Phishing comes in many flavors, and one of the most effective is “spear phishing.” Whereas most phishing attacks are like an email blast you would send to hundreds or thousands of prospects, a spear phishing attack is personalized. Yes, that means the hackers have to do more work to track down names, email addresses, job functions, titles, and other personal information. But that also increases the likelihood that an unsuspecting victim will bite.
A recent and particularly relevant example is a group of Iranian hackers sending threatening emails to voters with the goal of influencing their choices. They ultimately got caught via some mistakes made in the included video, but they had access to public voter registration data, which is…unsettling. Unlike with a traditional phishing attack, which is primarily about getting information like credit card numbers, this incident was more like spear phishing in that it was trying to elicit a response from the victim fueled by malevolent intentions.
Internal threats: Your own employees are also potential threats. In fact, more than a third of data breaches involved internal actors, according to a 2020 Verizon data breach investigation report. Sometimes this is because they are careless or don’t know any better. Other times they do so with criminal intent. A recent example is an employee at Tesla’s Gigafactory in Nevada who was approached by a ransomware group and offered $500,00 to install ransomware on the company’s network. He ultimately went to the FBI with the information, but not every victim is so honest.
Artificial intelligence: A hacker with experience and know-how is a potent security threat. But a hacker armed with AI-powered tools and capabilities? That’s the subject of its own blog post – or series of them – but suffice it to say that such a hacker is his/her own army as opposed to a solo invader.
Let’s stop here, even though there’s plenty more scaring potential out there. And post-COVID, with the greatly increased number of employees working from home and using their own computing devices (aka “endpoints”), the attack surfaces have increased tremendously. Hackers have taken note, and attacks continue to grow apace.
It’s possible to mitigate F.U.D. and make the internet less frightening
Sure, it can be scary out there on the internet. But all is not lost!
While it’s sometimes difficult to determine what is true and what is false on the internet, one thing that is an absolute truth is what has worked in the past to thwart cybersecurity threats doesn’t necessarily work now. The malevolent actors are always looking for weaknesses in business’ security perimeters, and they are frequently successful.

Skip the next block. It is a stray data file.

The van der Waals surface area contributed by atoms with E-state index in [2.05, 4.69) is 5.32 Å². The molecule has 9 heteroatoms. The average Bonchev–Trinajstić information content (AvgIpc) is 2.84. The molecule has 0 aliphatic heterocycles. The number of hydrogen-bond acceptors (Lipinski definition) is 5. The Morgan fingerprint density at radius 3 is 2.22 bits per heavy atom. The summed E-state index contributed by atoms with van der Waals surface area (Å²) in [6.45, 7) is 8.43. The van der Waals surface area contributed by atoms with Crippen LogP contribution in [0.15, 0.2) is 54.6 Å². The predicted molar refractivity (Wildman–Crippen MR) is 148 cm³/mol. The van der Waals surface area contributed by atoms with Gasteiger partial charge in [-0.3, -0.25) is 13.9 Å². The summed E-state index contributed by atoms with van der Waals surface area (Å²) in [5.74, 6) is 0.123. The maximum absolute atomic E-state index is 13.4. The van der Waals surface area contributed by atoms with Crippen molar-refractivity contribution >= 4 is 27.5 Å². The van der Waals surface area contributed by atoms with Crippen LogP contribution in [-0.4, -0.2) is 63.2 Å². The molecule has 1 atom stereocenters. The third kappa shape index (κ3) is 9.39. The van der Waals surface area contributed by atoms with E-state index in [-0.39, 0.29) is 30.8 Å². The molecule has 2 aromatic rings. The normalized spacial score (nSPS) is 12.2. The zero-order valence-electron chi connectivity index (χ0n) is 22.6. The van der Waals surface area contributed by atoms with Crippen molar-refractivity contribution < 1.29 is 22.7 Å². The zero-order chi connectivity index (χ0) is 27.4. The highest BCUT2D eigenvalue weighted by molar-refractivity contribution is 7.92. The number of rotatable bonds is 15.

And, while spending more money on cyber security solutions can help fight attacks, this approach does not guarantee that the number of breaches will drop. It’s more about how strategically you spend the money, which solutions you buy, and how expertly they are implemented and managed.
If you do one thing to protect yourself on the internet, do this
While there are many solutions you can buy and many approaches to take when it comes to protecting your data and endpoints, there is one in particular that brings as much bang and protection for the buck as any of them: backup and disaster recovery (BDR).
Investing in BDR focuses on any business’ most coveted asset – its data. A comprehensive solution set like the one Infrascale offers mitigates data loss, data inaccessibility and downtime caused by those with malicious intent, accidents (like employee error), server crashes, and natural disasters. All of these situations come with a price. And the longer they persist, the bigger the bill.
Another “truth” about operating in the age of the internet is that offsite data backup is not enough. To keep the lights on and your business running without costly cybersecurity-caused interruptions, the critical technology infrastructure and business processes that manage your data must also be recovered.
Infrascale’s secret sauce is the combination of intelligent software with the power of the cloud. This potent mix removes the barriers and complexity of secure, offsite data storage and standby infrastructure for real-time disaster recovery. Further, it instills the confidence to handle F.U.D. by providing reliable backup and boot-readiness in minutes – which result in less downtime and faster business recovery.
Don’t be scared. Every haunted house has an exit.
Despite Internet Day’s proximity to Halloween, there is no reason to be scared when it comes to maximizing the internet’s reach to operate and grow your business. Despite the myriad threats and hackers found online, it’s inspiring to see businesses fight back and, in many cases, prevent and fix the damages incurred.
For better or worse, the internet isn’t going anywhere. If anything, it will only become a bigger part of business activity and our personal lives. So, we all need to deal with it and do our best to operate on it as safely and responsibly as possible. The good news is that it’s possible to do just that.
If you’re going to do one thing to commemorate Internet Day this year, face down F.U.D. with the right business and disaster recovery tools for the job. That’s not scary, it’s smart.
Happy Internet Day!